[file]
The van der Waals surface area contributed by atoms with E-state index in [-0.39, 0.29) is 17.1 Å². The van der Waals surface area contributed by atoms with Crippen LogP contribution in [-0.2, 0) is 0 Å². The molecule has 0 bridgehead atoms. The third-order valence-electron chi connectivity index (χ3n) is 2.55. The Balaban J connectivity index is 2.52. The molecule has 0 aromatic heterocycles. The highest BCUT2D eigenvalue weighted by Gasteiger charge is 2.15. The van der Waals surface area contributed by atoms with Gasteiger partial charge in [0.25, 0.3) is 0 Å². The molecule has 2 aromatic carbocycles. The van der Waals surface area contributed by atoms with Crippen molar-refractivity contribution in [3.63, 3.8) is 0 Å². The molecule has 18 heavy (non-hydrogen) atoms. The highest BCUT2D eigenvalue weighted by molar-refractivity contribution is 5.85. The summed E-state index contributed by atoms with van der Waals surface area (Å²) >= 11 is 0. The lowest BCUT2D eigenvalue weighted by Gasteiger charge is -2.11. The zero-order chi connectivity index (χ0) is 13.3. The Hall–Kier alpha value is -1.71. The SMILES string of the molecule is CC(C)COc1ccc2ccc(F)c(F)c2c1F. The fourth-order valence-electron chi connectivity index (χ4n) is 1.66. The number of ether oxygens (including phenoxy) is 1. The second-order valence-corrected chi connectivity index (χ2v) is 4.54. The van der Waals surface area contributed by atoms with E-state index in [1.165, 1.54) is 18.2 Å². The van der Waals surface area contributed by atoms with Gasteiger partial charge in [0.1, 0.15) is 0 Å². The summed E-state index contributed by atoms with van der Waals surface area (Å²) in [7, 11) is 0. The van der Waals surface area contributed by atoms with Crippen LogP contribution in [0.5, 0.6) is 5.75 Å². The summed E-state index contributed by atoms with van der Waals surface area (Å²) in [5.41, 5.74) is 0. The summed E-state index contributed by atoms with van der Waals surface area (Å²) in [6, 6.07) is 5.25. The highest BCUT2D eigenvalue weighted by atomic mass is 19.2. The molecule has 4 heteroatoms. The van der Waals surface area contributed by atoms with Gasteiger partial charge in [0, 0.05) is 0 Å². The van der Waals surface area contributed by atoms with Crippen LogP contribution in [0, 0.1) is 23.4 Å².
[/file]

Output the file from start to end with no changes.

The van der Waals surface area contributed by atoms with E-state index in [-0.39, 0.29) is 17.1 Å². The van der Waals surface area contributed by atoms with Crippen LogP contribution in [-0.2, 0) is 0 Å². The molecule has 0 bridgehead atoms. The third-order valence-electron chi connectivity index (χ3n) is 2.55. The Balaban J connectivity index is 2.52. The molecule has 0 aromatic heterocycles. The highest BCUT2D eigenvalue weighted by Gasteiger charge is 2.15. The van der Waals surface area contributed by atoms with Gasteiger partial charge in [0.25, 0.3) is 0 Å². The molecule has 2 aromatic carbocycles. The van der Waals surface area contributed by atoms with Crippen molar-refractivity contribution in [3.63, 3.8) is 0 Å². The molecule has 18 heavy (non-hydrogen) atoms. The highest BCUT2D eigenvalue weighted by molar-refractivity contribution is 5.85. The summed E-state index contributed by atoms with van der Waals surface area (Å²) >= 11 is 0. The lowest BCUT2D eigenvalue weighted by Gasteiger charge is -2.11. The zero-order chi connectivity index (χ0) is 13.3. The Hall–Kier alpha value is -1.71. The SMILES string of the molecule is CC(C)COc1ccc2ccc(F)c(F)c2c1F. The fourth-order valence-electron chi connectivity index (χ4n) is 1.66. The number of ether oxygens (including phenoxy) is 1. The second-order valence-corrected chi connectivity index (χ2v) is 4.54. The van der Waals surface area contributed by atoms with E-state index in [1.165, 1.54) is 18.2 Å². The van der Waals surface area contributed by atoms with Gasteiger partial charge in [0.1, 0.15) is 0 Å². The summed E-state index contributed by atoms with van der Waals surface area (Å²) in [7, 11) is 0. The van der Waals surface area contributed by atoms with Crippen LogP contribution in [0.5, 0.6) is 5.75 Å². The summed E-state index contributed by atoms with van der Waals surface area (Å²) in [5.41, 5.74) is 0. The summed E-state index contributed by atoms with van der Waals surface area (Å²) in [6, 6.07) is 5.25. The highest BCUT2D eigenvalue weighted by atomic mass is 19.2. The molecule has 4 heteroatoms. The van der Waals surface area contributed by atoms with Gasteiger partial charge in [0, 0.05) is 0 Å². The van der Waals surface area contributed by atoms with Crippen LogP contribution in [0, 0.1) is 23.4 Å².